SCOTTISH Water have identified a potential solution to flooding on the A8 at Greenock — but it’s expected the major project would not be completed for at least two years.
Inverclyde Council has been working with Transport Scotland and Scottish Water to look at ways to deal with the long-running problem.
Officials say that short-term measures already implemented have helped.
A report updating councillors states: “The impact and frequency of flooding incidences have reduced significantly from past events to passable lane closures instead of full road closures. This is the result of works completed by Scottish Water and Transport Scotland.”
Scottish Water have completed major upgrade works to the sewer network and have constructed a new combined sewer overflow and bypass facility at High Street and the Bullring Roundabout, Greenock.
This was mainly to reduce the risk of flooding at the Oak Mall, but also created additional capacity in the sewer network to reduce the surcharging from the sewers at A8 East Hamilton Street.
Transport Scotland have completed extensive survey and investigation works to the roads drainage network system and have carried out additional maintenance works to the carrier pipes and gullies between Sinclair Street and Pottery Street. These measures have improved the overall drainage network and conditions at Lady Burn.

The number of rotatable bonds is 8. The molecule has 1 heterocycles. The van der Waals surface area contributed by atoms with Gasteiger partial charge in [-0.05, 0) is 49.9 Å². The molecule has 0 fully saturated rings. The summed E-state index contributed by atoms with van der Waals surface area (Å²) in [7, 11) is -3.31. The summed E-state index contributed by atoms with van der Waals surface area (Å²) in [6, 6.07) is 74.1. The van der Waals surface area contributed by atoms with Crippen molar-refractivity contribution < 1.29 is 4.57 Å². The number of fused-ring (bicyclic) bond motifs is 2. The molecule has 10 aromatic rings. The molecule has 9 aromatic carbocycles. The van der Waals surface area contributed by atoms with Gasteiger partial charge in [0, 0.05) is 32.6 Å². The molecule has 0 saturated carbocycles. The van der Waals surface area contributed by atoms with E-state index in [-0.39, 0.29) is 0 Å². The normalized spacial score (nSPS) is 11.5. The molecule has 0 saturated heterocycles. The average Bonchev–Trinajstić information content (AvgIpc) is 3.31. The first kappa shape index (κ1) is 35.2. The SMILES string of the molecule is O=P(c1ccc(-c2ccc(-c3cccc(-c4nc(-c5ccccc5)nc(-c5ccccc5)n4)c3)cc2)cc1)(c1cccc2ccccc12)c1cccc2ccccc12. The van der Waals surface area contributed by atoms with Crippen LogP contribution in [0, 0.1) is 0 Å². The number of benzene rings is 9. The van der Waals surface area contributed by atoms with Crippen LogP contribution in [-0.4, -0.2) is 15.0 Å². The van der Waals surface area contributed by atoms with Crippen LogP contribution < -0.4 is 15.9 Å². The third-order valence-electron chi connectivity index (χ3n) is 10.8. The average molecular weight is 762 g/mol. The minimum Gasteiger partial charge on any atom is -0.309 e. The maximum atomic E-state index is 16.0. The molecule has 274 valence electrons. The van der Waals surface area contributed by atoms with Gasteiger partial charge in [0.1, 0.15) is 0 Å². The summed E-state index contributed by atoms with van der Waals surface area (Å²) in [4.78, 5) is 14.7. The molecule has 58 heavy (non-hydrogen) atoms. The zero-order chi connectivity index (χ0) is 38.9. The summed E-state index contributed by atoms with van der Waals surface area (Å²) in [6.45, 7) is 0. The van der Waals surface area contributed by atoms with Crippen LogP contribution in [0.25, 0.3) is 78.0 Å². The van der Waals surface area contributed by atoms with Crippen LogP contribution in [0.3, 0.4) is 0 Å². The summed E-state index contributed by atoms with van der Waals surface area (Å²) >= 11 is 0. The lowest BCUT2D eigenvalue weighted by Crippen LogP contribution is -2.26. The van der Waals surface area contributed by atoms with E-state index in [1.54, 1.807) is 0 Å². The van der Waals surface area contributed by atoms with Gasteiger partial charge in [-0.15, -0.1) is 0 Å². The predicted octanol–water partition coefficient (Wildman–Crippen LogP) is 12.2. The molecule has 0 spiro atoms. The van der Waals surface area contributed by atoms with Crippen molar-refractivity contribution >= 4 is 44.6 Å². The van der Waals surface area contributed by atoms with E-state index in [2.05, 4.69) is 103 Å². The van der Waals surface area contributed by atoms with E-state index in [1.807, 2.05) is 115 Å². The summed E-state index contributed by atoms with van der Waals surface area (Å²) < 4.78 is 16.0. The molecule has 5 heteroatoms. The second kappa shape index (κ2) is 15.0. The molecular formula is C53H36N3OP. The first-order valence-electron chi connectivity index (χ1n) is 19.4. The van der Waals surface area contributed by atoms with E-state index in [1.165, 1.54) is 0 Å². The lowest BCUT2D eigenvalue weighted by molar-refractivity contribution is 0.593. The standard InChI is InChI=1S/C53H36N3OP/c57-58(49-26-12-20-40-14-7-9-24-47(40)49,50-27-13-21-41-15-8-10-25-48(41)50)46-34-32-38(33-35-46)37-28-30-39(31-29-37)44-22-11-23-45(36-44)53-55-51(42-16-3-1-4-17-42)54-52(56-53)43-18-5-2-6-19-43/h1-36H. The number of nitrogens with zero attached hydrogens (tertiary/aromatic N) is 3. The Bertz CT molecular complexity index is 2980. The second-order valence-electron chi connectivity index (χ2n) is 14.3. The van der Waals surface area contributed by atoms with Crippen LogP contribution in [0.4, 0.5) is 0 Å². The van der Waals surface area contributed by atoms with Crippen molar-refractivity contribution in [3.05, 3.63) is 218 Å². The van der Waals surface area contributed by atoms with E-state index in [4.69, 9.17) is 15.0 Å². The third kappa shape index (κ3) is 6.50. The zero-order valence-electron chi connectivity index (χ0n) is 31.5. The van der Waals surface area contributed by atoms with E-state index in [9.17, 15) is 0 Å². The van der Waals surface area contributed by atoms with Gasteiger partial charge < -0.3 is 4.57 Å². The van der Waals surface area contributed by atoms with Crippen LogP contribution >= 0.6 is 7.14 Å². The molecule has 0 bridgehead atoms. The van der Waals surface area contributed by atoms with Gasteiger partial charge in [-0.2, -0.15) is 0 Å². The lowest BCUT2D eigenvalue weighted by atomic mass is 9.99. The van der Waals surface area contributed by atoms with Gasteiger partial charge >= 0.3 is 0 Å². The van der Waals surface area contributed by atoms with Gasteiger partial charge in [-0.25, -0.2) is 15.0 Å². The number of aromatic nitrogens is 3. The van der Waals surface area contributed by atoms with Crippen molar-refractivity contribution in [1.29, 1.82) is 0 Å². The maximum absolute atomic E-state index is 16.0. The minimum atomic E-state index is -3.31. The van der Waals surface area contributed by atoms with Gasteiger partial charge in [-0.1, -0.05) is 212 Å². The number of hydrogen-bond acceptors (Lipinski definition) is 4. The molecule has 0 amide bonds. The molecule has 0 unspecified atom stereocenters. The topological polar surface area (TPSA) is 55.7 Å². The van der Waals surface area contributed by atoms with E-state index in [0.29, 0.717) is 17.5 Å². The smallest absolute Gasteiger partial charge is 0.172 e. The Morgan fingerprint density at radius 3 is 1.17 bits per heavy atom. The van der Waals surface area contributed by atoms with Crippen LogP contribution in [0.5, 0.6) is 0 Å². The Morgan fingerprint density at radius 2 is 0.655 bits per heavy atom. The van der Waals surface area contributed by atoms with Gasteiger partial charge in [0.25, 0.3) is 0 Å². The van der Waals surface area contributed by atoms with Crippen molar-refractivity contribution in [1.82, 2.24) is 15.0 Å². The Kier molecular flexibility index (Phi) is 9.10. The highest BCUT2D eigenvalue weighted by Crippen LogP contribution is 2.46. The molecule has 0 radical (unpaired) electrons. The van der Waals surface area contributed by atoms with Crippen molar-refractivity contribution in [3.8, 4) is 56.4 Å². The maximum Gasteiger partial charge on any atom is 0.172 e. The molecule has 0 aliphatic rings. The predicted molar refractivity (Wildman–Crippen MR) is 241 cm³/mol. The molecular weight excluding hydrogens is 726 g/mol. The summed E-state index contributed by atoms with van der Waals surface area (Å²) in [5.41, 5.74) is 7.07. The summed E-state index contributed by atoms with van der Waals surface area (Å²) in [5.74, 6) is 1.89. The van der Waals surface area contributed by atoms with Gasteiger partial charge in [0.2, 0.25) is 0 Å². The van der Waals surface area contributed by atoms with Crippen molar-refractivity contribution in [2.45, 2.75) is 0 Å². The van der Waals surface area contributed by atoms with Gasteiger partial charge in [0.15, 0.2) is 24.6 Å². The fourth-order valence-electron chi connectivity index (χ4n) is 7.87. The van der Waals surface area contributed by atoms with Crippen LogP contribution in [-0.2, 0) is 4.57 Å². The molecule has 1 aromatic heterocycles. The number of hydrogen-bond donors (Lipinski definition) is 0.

The report continues: “Transport Scotland and Scottish Water are currently working on measures that will further reduce flooding incidences.
“These measures will take significant planning and investment from Transport Scotland and Scottish Water to understand the complex nature of the flooding and also design and install a solution that will reduce these events.”
During site investigation, Transport Scotland found that the carrier pipe to the gullies at the old railway bridge have been damaged.
A short-term pipe bypass solution is being looked at that will assist with flooding on the westbound inside lane.
Transport Scotland are also investigating a long-term solution that may involve a new carrier pipe system.
Scottish Water have now identified a preferred to sewer flooding at East Hamilton Street that involve construction of a new combined sewer overflow outfall to the Lady Burn.
The council report states: “This will require large-scale engineering works, as well as significant investment.
“Scottish Water are progressing through the appraisal and approval process which may take a few months to complete. If the proposal is approved, the project, due to scale and complexity of the design and construction methods, may take up to two years to complete on site.
“Scottish Water, given the sensitive location, will require engagement and approvals from SEPA (Scottish Environmental Protection Agency) for the outfall, and with Transport Scotland and Inverclyde Council for the co-ordination of traffic management arrangements.
“Construction is also likely to require works within private land, so landowner engagement and approval will also be required. Transport Scotland and Inverclyde Council continue to be consulted throughout the process.”